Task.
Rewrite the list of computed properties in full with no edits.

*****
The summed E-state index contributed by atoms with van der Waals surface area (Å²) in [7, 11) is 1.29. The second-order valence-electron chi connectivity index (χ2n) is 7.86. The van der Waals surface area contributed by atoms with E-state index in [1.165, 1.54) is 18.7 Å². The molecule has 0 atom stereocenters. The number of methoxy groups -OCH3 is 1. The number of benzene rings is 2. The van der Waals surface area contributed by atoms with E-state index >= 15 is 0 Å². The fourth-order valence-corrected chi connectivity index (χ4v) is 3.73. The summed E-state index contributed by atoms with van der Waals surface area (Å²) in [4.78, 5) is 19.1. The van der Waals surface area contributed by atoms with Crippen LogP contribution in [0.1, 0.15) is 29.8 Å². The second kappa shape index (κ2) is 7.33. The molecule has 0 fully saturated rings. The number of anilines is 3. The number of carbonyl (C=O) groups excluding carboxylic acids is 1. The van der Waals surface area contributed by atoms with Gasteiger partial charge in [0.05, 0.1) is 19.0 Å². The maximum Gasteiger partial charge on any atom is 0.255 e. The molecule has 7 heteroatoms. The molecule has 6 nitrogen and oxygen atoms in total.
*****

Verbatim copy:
The summed E-state index contributed by atoms with van der Waals surface area (Å²) in [7, 11) is 1.29. The second-order valence-electron chi connectivity index (χ2n) is 7.86. The van der Waals surface area contributed by atoms with E-state index in [1.165, 1.54) is 18.7 Å². The molecule has 0 atom stereocenters. The number of methoxy groups -OCH3 is 1. The number of benzene rings is 2. The van der Waals surface area contributed by atoms with E-state index >= 15 is 0 Å². The fourth-order valence-corrected chi connectivity index (χ4v) is 3.73. The summed E-state index contributed by atoms with van der Waals surface area (Å²) in [4.78, 5) is 19.1. The van der Waals surface area contributed by atoms with Crippen LogP contribution in [0.1, 0.15) is 29.8 Å². The second kappa shape index (κ2) is 7.33. The molecule has 0 fully saturated rings. The number of anilines is 3. The number of carbonyl (C=O) groups excluding carboxylic acids is 1. The van der Waals surface area contributed by atoms with Gasteiger partial charge in [0.05, 0.1) is 19.0 Å². The maximum Gasteiger partial charge on any atom is 0.255 e. The molecule has 7 heteroatoms. The molecule has 6 nitrogen and oxygen atoms in total.